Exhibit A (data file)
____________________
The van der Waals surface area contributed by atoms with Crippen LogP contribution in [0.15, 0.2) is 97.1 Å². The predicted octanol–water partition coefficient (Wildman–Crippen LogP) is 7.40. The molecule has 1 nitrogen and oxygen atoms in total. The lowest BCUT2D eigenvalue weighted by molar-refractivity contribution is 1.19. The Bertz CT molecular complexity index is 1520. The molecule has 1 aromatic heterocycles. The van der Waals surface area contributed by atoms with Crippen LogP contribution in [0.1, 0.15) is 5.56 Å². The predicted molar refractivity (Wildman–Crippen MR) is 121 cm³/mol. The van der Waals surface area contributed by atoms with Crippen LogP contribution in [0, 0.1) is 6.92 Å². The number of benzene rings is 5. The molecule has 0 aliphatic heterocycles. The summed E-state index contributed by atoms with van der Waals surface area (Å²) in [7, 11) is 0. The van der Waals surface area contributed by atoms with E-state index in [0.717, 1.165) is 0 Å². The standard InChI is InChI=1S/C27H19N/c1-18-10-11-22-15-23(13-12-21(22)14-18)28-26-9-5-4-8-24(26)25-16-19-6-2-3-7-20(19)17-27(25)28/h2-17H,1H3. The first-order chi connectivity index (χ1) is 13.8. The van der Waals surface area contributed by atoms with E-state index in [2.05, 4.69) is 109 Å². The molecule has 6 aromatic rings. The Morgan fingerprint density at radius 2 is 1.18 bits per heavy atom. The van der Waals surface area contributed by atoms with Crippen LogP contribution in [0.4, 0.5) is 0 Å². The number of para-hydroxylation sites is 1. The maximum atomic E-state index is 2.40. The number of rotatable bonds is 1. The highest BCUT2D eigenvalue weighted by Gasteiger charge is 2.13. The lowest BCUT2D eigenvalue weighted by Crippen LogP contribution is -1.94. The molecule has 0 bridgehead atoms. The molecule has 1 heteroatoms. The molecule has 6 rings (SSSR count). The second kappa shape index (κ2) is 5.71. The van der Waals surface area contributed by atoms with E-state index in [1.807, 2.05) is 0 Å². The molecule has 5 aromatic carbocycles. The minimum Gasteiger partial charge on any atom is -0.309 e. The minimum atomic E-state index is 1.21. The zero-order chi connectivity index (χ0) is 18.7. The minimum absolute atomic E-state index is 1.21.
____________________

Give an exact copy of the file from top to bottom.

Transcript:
The van der Waals surface area contributed by atoms with Crippen LogP contribution in [0.15, 0.2) is 97.1 Å². The predicted octanol–water partition coefficient (Wildman–Crippen LogP) is 7.40. The molecule has 1 nitrogen and oxygen atoms in total. The lowest BCUT2D eigenvalue weighted by molar-refractivity contribution is 1.19. The Bertz CT molecular complexity index is 1520. The molecule has 1 aromatic heterocycles. The van der Waals surface area contributed by atoms with Crippen LogP contribution in [0.1, 0.15) is 5.56 Å². The predicted molar refractivity (Wildman–Crippen MR) is 121 cm³/mol. The van der Waals surface area contributed by atoms with Crippen LogP contribution in [0, 0.1) is 6.92 Å². The number of benzene rings is 5. The molecule has 0 aliphatic heterocycles. The summed E-state index contributed by atoms with van der Waals surface area (Å²) in [7, 11) is 0. The van der Waals surface area contributed by atoms with E-state index in [0.717, 1.165) is 0 Å². The standard InChI is InChI=1S/C27H19N/c1-18-10-11-22-15-23(13-12-21(22)14-18)28-26-9-5-4-8-24(26)25-16-19-6-2-3-7-20(19)17-27(25)28/h2-17H,1H3. The first-order chi connectivity index (χ1) is 13.8. The van der Waals surface area contributed by atoms with E-state index in [2.05, 4.69) is 109 Å². The molecule has 6 aromatic rings. The Morgan fingerprint density at radius 2 is 1.18 bits per heavy atom. The van der Waals surface area contributed by atoms with Crippen LogP contribution in [0.4, 0.5) is 0 Å². The number of para-hydroxylation sites is 1. The maximum atomic E-state index is 2.40. The number of rotatable bonds is 1. The highest BCUT2D eigenvalue weighted by Gasteiger charge is 2.13. The lowest BCUT2D eigenvalue weighted by Crippen LogP contribution is -1.94. The molecule has 0 bridgehead atoms. The molecule has 1 heteroatoms. The molecule has 6 rings (SSSR count). The second kappa shape index (κ2) is 5.71. The van der Waals surface area contributed by atoms with E-state index in [1.807, 2.05) is 0 Å². The molecule has 5 aromatic carbocycles. The minimum Gasteiger partial charge on any atom is -0.309 e. The minimum atomic E-state index is 1.21. The zero-order chi connectivity index (χ0) is 18.7. The minimum absolute atomic E-state index is 1.21.